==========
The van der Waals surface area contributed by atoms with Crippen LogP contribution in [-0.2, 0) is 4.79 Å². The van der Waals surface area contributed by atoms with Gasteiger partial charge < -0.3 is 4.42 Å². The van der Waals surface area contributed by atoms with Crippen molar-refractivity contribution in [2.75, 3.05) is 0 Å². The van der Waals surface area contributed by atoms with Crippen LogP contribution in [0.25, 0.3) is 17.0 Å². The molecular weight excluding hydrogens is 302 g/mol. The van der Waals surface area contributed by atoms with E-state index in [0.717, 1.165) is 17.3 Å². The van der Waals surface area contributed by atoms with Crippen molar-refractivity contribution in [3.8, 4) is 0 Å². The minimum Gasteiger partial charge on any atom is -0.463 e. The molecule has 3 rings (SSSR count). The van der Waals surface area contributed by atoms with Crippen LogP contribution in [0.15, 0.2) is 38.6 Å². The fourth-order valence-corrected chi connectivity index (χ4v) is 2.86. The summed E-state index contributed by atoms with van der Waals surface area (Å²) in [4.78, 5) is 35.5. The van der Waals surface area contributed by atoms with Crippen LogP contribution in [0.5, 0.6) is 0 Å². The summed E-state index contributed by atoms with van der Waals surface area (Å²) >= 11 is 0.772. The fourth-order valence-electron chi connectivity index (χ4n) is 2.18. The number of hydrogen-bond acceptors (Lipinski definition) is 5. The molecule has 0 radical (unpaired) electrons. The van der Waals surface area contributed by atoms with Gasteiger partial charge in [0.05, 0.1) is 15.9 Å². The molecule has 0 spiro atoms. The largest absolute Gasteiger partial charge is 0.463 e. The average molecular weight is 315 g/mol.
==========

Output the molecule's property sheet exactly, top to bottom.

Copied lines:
The van der Waals surface area contributed by atoms with Crippen LogP contribution in [-0.2, 0) is 4.79 Å². The van der Waals surface area contributed by atoms with Gasteiger partial charge < -0.3 is 4.42 Å². The van der Waals surface area contributed by atoms with Crippen molar-refractivity contribution in [2.75, 3.05) is 0 Å². The van der Waals surface area contributed by atoms with Crippen LogP contribution in [0.25, 0.3) is 17.0 Å². The molecular weight excluding hydrogens is 302 g/mol. The van der Waals surface area contributed by atoms with E-state index in [0.717, 1.165) is 17.3 Å². The van der Waals surface area contributed by atoms with Crippen molar-refractivity contribution in [3.8, 4) is 0 Å². The minimum Gasteiger partial charge on any atom is -0.463 e. The molecule has 3 rings (SSSR count). The van der Waals surface area contributed by atoms with Crippen LogP contribution in [0.15, 0.2) is 38.6 Å². The fourth-order valence-corrected chi connectivity index (χ4v) is 2.86. The summed E-state index contributed by atoms with van der Waals surface area (Å²) in [4.78, 5) is 35.5. The van der Waals surface area contributed by atoms with Crippen LogP contribution in [0.5, 0.6) is 0 Å². The summed E-state index contributed by atoms with van der Waals surface area (Å²) >= 11 is 0.772. The fourth-order valence-electron chi connectivity index (χ4n) is 2.18. The number of hydrogen-bond acceptors (Lipinski definition) is 5. The molecule has 0 radical (unpaired) electrons. The van der Waals surface area contributed by atoms with Gasteiger partial charge in [0.05, 0.1) is 15.9 Å². The molecule has 0 spiro atoms. The largest absolute Gasteiger partial charge is 0.463 e. The average molecular weight is 315 g/mol.